Figure 1: Effect of sintering temperature and CeO2 addition to the bulk density of Y-TZP.

The effect of sintering temperatures and CeO2 doped samples on the Vickers hardness of Y-TZP is shown in Figure 2. The undoped sample recorded a hardness value of 9.6 GPa (978.9 HV). When sintered at 1250°C, the doped samples showed higher hardness values at 1250°C but was still below the theoretical value. Generally, all samples showed a similar trend with increasing sintering temperature profiles. The highest value recorded was 13.2 GPa (1346 HV) at a sintering temperature of 1400°C, before facing a drop in value with further sintering at 1450°C. Overall, from observation it was found that samples with 0.5wt % and 1.0 wt% dopant addition sintered at temperatures >1300°C achieved hardness values higher than the theoretical Vickers hardness of Y-TZP. The decrease in hardness at high temperatures (>1400°C) can probably be associated with the increased proportion of transformable tetragonal phase and associated pseudoplasticity [35].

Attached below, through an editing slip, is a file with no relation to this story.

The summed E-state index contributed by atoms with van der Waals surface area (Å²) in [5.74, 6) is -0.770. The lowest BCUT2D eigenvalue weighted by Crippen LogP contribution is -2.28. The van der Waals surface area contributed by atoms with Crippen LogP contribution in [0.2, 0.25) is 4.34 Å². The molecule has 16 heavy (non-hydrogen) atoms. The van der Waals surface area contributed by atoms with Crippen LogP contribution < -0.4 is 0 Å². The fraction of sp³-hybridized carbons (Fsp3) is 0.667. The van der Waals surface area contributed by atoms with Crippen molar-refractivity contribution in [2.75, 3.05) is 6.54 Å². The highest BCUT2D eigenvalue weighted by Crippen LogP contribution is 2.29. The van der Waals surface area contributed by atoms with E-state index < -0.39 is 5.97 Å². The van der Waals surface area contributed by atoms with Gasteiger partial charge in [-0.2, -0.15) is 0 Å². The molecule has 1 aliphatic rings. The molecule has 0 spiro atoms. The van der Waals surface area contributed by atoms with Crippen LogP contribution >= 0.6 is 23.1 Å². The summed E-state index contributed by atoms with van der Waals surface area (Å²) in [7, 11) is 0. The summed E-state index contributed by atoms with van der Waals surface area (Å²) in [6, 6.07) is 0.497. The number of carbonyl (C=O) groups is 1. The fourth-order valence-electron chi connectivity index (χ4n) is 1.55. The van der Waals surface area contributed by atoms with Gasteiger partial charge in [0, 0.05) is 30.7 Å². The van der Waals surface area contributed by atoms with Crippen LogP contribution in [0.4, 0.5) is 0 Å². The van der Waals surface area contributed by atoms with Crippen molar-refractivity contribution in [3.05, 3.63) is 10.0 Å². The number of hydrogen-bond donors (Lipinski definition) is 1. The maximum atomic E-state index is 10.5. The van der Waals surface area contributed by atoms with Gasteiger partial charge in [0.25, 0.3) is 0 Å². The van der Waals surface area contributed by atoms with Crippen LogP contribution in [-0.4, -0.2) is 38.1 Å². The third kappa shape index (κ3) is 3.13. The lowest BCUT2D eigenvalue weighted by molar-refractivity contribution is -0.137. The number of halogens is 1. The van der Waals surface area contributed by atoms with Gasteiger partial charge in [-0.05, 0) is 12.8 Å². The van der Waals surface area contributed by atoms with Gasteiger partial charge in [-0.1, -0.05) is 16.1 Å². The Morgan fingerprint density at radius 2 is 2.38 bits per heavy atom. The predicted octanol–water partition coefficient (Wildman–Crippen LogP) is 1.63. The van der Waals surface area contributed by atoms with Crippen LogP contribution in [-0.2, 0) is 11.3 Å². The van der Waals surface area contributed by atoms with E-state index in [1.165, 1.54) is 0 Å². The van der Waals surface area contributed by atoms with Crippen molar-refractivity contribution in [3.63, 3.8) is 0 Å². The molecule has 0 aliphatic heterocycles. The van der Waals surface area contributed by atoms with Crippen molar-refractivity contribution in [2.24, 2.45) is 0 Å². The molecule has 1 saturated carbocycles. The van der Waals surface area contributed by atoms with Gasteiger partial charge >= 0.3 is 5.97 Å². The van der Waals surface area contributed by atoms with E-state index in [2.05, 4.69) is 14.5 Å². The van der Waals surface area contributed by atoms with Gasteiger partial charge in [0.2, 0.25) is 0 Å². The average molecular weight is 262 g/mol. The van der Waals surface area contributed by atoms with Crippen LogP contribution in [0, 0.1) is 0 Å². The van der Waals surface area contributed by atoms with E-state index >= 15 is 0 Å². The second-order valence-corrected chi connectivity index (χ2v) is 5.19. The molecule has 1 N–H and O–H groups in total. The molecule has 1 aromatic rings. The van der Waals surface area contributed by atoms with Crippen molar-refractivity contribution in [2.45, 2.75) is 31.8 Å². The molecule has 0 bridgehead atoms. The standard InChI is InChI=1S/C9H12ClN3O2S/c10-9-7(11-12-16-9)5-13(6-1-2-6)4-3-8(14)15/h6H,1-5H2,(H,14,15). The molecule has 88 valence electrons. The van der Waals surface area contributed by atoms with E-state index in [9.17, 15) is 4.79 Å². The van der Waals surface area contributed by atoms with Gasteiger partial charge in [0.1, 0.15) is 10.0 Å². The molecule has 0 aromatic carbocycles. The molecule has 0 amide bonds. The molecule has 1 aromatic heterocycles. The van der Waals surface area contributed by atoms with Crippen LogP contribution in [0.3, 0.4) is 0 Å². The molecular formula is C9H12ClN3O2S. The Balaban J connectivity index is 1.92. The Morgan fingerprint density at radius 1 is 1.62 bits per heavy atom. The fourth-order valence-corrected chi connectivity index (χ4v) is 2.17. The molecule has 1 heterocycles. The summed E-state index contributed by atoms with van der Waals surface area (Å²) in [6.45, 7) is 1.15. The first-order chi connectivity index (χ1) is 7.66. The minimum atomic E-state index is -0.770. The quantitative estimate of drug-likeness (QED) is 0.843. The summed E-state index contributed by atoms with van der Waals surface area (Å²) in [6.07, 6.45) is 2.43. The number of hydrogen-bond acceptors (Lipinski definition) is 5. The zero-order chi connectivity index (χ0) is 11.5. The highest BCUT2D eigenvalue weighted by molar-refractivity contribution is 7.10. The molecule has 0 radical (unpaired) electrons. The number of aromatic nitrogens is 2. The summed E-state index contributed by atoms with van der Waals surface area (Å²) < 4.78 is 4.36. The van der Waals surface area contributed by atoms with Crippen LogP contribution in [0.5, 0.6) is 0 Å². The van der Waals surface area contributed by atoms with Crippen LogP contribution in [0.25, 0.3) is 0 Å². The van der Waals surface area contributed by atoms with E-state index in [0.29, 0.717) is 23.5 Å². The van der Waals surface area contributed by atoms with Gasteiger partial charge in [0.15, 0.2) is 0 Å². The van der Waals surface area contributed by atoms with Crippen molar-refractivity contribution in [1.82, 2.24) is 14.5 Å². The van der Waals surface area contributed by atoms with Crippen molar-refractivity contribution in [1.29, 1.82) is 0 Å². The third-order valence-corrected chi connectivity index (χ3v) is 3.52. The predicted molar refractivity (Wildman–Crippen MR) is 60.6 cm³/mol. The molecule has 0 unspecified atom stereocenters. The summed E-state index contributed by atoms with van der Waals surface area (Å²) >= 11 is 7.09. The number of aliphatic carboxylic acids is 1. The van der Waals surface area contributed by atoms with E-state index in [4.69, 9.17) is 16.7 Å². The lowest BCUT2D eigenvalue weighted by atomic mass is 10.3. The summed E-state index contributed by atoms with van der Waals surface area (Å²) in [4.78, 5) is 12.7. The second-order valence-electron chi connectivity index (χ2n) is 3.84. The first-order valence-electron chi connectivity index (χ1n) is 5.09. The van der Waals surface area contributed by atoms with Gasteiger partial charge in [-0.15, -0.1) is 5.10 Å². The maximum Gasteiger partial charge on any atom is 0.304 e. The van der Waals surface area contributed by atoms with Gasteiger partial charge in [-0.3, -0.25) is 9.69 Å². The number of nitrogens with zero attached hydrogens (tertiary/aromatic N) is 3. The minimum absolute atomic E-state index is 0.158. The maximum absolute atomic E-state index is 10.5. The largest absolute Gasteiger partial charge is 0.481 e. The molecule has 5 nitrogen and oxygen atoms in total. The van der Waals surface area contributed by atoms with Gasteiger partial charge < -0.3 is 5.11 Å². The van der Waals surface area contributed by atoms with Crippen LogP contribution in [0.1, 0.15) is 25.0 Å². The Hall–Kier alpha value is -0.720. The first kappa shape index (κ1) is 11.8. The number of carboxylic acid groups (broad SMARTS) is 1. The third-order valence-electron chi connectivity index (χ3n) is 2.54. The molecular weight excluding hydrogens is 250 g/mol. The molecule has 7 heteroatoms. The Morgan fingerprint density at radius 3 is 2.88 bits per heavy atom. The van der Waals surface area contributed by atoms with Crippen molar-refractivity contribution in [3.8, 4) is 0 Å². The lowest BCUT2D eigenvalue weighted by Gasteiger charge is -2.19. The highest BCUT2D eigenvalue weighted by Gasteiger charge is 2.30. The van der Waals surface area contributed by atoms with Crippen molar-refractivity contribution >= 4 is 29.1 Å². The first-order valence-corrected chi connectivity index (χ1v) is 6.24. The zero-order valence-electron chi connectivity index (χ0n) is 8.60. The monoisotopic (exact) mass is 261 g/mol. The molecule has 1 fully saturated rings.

828197.fig.002
Figure 2: Effect of sintering temperature and CeO2 addition to the Vickers hardness of Y-TZP.

The influence of the addition of CeO2 on Young’s modulus of the sintered sample is depicted in Figure 3. At 1250°C, all doped samples reached almost the theoretical value of Young’s modulus (210 GPa) [36] whereas the undoped Y-TZP was low (~177 GPa). values of ≥ 200 GPa were achieved at sintering temperatures ≥ 1300°C. The 0.3 wt% CeO2-Y-TZP doped sample shows a decline in value from 1350°C onward, and in contrast 0.5 wt% CeO2-Y-TZP kept increasing up till 1450°C and attained the highest value of ~211 GPa. An inversly proportional relationship exists between the bulk density and Young’s modulus as a lower density results in a higher elasticity in the material. It can be inferred that the bulk density is an important parameter governing the matrix stiffness of Y-TZP. Similar results were seen in work from other researchers [37, 38].

828197.fig.003
Figure 3: Effect of sintering temperature and CeO2 addition to Young’s modulus of Y-TZP.